The EU and the UK are already drifting apart fast, and the future appears increasingly problematic. The UK is distancing itself from EU rules and the goal of ensuring a level playing field.
The Brexit Bell has rung, and all is well in the kingdom – or at least that’s what the UK government would like everyone to think. In his speech on Brexit eve, Prime Minister Boris Johnson didn’t mention the word Brexit once, apparently because he didn’t think it was a relevant topic anymore. The country should forget the difficult process of departing the EU and focus on the future.
The reason for the current calmness, is however the Withdrawal Agreement granted transition period, which runs until the end of 2020. Until then, the UK is for all practical purposes treated like a member state, after which it comes to the single market and the customs union. The real consequences of Brexit will thus only be felt from January 2021 onwards.
By then, the EU and the UK hope to have negotiated a new agreement, setting the framework for their future relationship.
And here’s where the picture has changed the most, if you compare it to the discussions between the EU and the UK just six months ago.
The political declaration on the Future Relationship, which the parties adopted in October 2019, sets the goal of an “ambitious, broad, deep and flexible partnership across trade and economic cooperation with a comprehensive and balanced Free Trade Agreement at its core, law enforcement and criminal justice, foreign policy, security and defence and wider areas of cooperation”. The EU is finalizing its negotiation mandate, which takes this wide approach as a starting point, and aims at a comprehensive and ambitious partnership in all areas outlined in the political declaration.
But this appears no longer to be the goal in London. This week, David Frost, Boris Johnson’s EU adviser and chief Brexit negotiator, underlined, that one of the primary goals of the UK with Brexit had been to gain regulatory independence. Thus it would not be interested in aligning itself with the EU rules in the future – something that the EU requires in order to grant access to the internal market.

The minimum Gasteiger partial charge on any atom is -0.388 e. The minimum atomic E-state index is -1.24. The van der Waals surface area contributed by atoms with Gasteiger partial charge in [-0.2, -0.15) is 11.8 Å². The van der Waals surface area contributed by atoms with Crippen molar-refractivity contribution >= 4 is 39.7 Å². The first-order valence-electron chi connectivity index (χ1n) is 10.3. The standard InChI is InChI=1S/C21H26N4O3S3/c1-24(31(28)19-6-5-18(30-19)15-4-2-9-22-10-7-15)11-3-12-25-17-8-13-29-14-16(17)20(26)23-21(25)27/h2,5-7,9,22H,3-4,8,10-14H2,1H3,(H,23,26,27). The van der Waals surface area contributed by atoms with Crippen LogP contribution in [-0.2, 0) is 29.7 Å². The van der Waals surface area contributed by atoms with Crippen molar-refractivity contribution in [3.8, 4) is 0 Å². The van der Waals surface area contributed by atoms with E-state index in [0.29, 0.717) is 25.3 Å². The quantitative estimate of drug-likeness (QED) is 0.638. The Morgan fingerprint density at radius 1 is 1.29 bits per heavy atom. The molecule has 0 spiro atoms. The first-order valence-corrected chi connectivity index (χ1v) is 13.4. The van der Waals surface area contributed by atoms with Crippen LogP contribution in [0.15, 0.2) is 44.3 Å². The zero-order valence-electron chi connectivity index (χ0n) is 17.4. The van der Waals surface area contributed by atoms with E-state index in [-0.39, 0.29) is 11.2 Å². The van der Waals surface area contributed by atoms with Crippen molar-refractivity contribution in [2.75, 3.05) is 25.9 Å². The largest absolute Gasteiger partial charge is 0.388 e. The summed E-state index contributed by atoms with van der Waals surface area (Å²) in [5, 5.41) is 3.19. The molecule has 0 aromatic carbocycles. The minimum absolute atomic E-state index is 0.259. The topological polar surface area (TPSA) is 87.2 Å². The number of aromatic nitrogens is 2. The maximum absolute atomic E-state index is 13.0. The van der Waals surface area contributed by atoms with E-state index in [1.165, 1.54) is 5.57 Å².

The UK is thus very clearly distancing itself from establishing a level playing field, a goal agreed jointly prior to Brexit. Frost ensured, that the UK would now be perfectly willing to accept a much weaker relationship with the EU – even resembling that with Australia, with which the EU has no free trade agreement at all.
He also confirmed the UK government’s decision not to seek a prolongation of the transition period, something which the UK could do up to six months prior to its expiry, i.e. before the 1st of July 2020. Particularly, the business world has been vocal about the need for a prolongation but taken the very strong mandate of the Johnson government and the weakened opposition, there’s no political pressure for him to move.
This means, that from January 1, 2021 the trade relationship with the EU and the UK is likely to change dramatically. And if no new deal is in place, the cliff-edge scenario becomes a reality again.
Why does the EU insist that the UK aligns itself with EU’s standards, you might ask? The answer lies in the single market. The EU currently has a well-functioning common market and customs union comprising 27 EU countries and based on joint rules and standards. Allowing one country to trade on different terms would jeopardise the system and also complicate its relationship with the three EEA countries and Switzerland, who also trade in the single market. If the EU – and European companies, for that matter – have to choose, they will prioritise the internal market.
This is why the outlook is less optimistic, when it comes to free trade between the EU and the UK in the future. And that’s what Nordic companies should be preparing for, to avoid nasty surprises.
Lotta Nymann-Lindegren and Henrique Leitenberger, Miltton Europe